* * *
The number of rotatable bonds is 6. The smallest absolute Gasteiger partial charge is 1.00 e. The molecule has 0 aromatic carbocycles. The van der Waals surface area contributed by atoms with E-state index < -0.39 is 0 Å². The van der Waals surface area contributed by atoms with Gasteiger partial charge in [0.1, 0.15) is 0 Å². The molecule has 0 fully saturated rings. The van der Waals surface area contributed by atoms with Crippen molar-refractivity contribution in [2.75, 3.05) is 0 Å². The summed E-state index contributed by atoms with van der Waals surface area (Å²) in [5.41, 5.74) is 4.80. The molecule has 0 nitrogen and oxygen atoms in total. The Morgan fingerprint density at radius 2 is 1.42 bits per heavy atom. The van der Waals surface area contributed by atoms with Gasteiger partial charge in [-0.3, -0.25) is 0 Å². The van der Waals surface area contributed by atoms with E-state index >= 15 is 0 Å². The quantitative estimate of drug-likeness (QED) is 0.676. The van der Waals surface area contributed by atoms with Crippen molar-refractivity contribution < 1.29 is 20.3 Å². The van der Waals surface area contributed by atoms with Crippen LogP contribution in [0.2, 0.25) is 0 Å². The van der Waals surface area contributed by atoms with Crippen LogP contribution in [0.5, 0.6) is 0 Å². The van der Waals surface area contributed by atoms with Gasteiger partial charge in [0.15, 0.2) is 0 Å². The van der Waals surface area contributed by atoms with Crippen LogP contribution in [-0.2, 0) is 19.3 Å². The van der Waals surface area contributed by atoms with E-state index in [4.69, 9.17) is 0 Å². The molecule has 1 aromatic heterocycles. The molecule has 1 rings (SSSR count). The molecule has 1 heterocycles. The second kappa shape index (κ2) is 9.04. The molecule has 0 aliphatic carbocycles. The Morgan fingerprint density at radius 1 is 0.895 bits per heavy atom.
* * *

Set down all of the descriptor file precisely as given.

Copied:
The number of rotatable bonds is 6. The smallest absolute Gasteiger partial charge is 1.00 e. The molecule has 0 aromatic carbocycles. The van der Waals surface area contributed by atoms with E-state index < -0.39 is 0 Å². The van der Waals surface area contributed by atoms with Gasteiger partial charge in [0.1, 0.15) is 0 Å². The molecule has 0 fully saturated rings. The van der Waals surface area contributed by atoms with Crippen molar-refractivity contribution in [2.75, 3.05) is 0 Å². The summed E-state index contributed by atoms with van der Waals surface area (Å²) in [5.41, 5.74) is 4.80. The molecule has 0 nitrogen and oxygen atoms in total. The Morgan fingerprint density at radius 2 is 1.42 bits per heavy atom. The van der Waals surface area contributed by atoms with Gasteiger partial charge in [-0.3, -0.25) is 0 Å². The van der Waals surface area contributed by atoms with E-state index >= 15 is 0 Å². The quantitative estimate of drug-likeness (QED) is 0.676. The van der Waals surface area contributed by atoms with Crippen molar-refractivity contribution < 1.29 is 20.3 Å². The van der Waals surface area contributed by atoms with Crippen LogP contribution in [0.2, 0.25) is 0 Å². The van der Waals surface area contributed by atoms with Crippen LogP contribution in [0.5, 0.6) is 0 Å². The van der Waals surface area contributed by atoms with Gasteiger partial charge in [0.15, 0.2) is 0 Å². The van der Waals surface area contributed by atoms with Crippen LogP contribution in [-0.2, 0) is 19.3 Å². The van der Waals surface area contributed by atoms with E-state index in [4.69, 9.17) is 0 Å². The molecule has 1 aromatic heterocycles. The molecule has 1 rings (SSSR count). The molecule has 1 heterocycles. The second kappa shape index (κ2) is 9.04. The molecule has 0 aliphatic carbocycles. The Morgan fingerprint density at radius 1 is 0.895 bits per heavy atom.